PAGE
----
Comics at ALA

Greetings from ALA!

Comics are everywhere here (though it looks like I’m losing the comics vs. graphic novels battle), and there’s tons of interesting stuff going on. I just watched a presentation from iVerse on ComicsPlus for Libraries, a service launching in August that will allow libraries to digitally lend comics the same way they do ebooks through services like Overdrive.

The service looks promising, and there’s a lot of deserved praise for their commercial app, but I was disappointed to see that it seems like it still won’t do anything for discovery. That’s one of our big hobbyhorses here at the LCL, and the subject of our continued work with ComicBot at

While the app is visually beautiful, and the interactions are lovely, the only method of organization is by publisher, which is a convention that comes straight out of the comic book store. Browsing by publisher is a great way to make hardcore fans feel comfortable, but it’s not a great way to get readers beyond their comfort zone, introduce them to new work, and break down the silos that so define comics. ComicsPlus’ catalog does a great job of crossing these boundaries, it’s too bad their discovery doesn’t.

ComicBot: What’s it all about?

There’s been a lot of talk on here recently about our comics-related Capstone project at and what we’re doing with it. We finally decided on the name ComicBot, and presented it at the University of Washington iSchool’s Capstone event a few weeks ago. It’s essentially a comic book recommendation engine, or discovery tool, based on a custom readers’ advisory taxonomy for comics that we built. It’s sitting on top of the MLLL (pronounced “mill”) collection, a student body owned and operated comic book library at Reed College.

The Taxonomy:

We started this project over a year ago in a taxonomy construction class. We all loved comics, and I had been in charge of the comic book library at Reed when I was an undergrad there. Four of us worked together to figure out a set of terms for this taxonomy that would replace subject headings by getting at what a comic is like to read, rather than what it’s about.

Most people don’t just like one kind of thing. I, for example, love both Joss Whedon and Dickens. Even though they might not look like they have a lot in common at first glance, both of those creators tend to have great ensemble casts, and I love that. We tried to get at those commonalities with the taxonomy, to get people between genres within comics and read things that they never otherwise would.

We’ve put it through heavy revisions now, and it has terms describing all aspects of a comic’s reading experience, from the artistic style, to the emotional effect is has on you, to the plausibility of the world in which it takes place, to the common character dynamics at work. Want a beautifully-inked, adrenaline-filled, heart-wrenching, realistic story? The taxonomy will tell you where it is. (Incidentally, it’s Strangers in Paradise, go read it.)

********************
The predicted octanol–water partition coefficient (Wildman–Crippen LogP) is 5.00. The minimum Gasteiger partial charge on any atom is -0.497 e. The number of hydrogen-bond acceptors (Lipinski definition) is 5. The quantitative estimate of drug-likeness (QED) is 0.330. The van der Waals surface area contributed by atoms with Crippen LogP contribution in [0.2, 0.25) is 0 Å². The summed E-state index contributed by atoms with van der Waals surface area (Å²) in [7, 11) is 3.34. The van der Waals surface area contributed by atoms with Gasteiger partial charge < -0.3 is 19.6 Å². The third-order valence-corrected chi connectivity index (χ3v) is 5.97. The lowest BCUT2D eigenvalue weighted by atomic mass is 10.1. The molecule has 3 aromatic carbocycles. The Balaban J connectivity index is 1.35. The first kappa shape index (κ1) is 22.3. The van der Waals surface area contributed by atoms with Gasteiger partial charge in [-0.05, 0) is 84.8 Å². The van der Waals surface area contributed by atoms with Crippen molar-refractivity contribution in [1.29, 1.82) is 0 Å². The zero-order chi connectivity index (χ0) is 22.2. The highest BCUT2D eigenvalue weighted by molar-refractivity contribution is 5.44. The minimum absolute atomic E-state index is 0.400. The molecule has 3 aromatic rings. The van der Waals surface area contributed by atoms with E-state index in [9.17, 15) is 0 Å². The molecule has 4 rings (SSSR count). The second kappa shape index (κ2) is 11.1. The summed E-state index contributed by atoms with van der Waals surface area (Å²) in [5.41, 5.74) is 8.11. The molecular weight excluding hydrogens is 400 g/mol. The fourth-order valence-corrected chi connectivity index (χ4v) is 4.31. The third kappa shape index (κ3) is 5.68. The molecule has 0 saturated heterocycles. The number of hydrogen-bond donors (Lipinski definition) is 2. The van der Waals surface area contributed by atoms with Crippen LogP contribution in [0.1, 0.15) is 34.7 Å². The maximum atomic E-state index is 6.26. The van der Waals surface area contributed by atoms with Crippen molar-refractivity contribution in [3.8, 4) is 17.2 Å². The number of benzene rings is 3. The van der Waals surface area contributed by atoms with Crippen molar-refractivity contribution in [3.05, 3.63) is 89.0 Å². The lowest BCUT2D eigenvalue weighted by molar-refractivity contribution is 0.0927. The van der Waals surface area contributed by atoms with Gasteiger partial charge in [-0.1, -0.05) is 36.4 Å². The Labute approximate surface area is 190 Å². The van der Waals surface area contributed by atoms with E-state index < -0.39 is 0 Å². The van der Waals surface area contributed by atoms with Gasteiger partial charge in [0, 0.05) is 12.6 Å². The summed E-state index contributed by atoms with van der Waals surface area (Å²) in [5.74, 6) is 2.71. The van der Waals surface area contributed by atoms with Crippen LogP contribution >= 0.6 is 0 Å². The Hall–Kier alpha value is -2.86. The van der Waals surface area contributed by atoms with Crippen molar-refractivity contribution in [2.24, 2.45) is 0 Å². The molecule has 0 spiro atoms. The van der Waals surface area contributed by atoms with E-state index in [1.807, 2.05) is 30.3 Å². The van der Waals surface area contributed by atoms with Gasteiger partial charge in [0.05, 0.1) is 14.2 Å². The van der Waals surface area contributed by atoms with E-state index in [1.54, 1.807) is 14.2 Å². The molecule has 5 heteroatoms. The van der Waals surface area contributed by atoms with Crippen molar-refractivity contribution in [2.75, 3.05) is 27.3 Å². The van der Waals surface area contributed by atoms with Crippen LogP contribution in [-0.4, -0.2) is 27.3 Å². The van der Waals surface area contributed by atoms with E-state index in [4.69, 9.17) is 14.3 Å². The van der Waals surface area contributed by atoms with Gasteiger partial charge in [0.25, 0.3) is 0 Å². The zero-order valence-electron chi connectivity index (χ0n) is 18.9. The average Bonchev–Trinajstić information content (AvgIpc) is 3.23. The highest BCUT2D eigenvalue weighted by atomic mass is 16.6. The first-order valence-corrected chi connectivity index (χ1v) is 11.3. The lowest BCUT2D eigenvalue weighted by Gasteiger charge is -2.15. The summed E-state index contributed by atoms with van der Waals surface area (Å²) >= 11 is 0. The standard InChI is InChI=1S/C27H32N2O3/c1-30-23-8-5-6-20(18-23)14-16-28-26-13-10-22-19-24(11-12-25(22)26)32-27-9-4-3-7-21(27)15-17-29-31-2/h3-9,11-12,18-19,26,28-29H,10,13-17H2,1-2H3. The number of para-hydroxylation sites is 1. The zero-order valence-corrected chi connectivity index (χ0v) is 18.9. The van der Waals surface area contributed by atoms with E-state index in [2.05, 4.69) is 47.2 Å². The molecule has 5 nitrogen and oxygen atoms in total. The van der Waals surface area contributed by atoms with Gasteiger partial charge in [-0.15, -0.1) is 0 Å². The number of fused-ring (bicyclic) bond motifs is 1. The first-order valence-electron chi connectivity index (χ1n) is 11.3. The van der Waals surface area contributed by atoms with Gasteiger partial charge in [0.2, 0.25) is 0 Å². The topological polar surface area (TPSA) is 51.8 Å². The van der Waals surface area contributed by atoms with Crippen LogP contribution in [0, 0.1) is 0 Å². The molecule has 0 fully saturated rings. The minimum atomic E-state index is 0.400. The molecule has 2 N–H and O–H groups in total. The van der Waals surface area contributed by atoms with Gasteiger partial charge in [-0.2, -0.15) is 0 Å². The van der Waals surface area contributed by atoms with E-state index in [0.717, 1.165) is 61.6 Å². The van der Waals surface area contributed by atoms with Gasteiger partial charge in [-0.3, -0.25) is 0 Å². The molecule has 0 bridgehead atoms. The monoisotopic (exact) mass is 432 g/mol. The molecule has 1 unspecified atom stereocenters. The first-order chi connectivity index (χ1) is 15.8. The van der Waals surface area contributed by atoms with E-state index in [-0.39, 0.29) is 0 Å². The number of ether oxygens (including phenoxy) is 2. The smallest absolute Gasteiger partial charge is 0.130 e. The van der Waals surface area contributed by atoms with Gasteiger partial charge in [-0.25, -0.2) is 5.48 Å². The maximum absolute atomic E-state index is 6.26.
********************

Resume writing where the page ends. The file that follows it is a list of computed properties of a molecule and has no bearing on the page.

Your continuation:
The Process

Through the whole development process, though, we discovered that our users didn’t want a search engine, they wanted a recommendation engine. So what ComicBot does, is after you’ve read and loved all of Strangers in Paradise, it lets you look the comic up by title, and it recommends other comics like it. You don’t have to know what part of it you liked; it’s already been indexed and the taxonomy behind it will get you to something similar.


The current instance of ComicBot at, though available to view, is still in alpha, and will be in beta release in August. It’s built on Drupal 7, with heavy reliance on advanced taxonomy modules, the Google Books API, and Similar By Terms, which uses the assigned taxonomy terms to generate the recommendations. There’s a lot of manpower going into the indexing –it all has to be done manually– but the real core of the enterprise is the taxonomy, which is holding up beautifully. It’s a fully responsive design, which should work equally well on a smartphone as on a desktop.

Further applications:

The taxonomy and the indexing work we’ve completed could work in any system to move readers between works and let them find the next great thing to read. As far as we know, it’s the only system to ever look at the visual appearance of the art in comics and extrapolate meaningful groupings across genre lines. For example, in our taxonomy, you might find Charles Vess’ work and Taoko Nakeuchi’s under the same term. Even though they come from wildly different traditions and work with different literary conventions, they share an aesthetic and will often appeal to the same kind of reader.

We want to hear how everybody else is getting readers to their next comic, let us know!

Presenting at the capstone


We had a really great time last night presenting our poster and getting to talk to everyone about our project. We definitely found a few kindred spirits who are as dedicated to coming up with new ways to working with the information challenges that comics present.

We’re all excited to continue the project here, and at the alpha site Our goal for that is to have a significant portion indexed and a (much) more polished UI for when the Reed students come back to school in September.

Meanwhile, you can check out our poster in PDF form, read up on Batgirl, and find some new comics to read!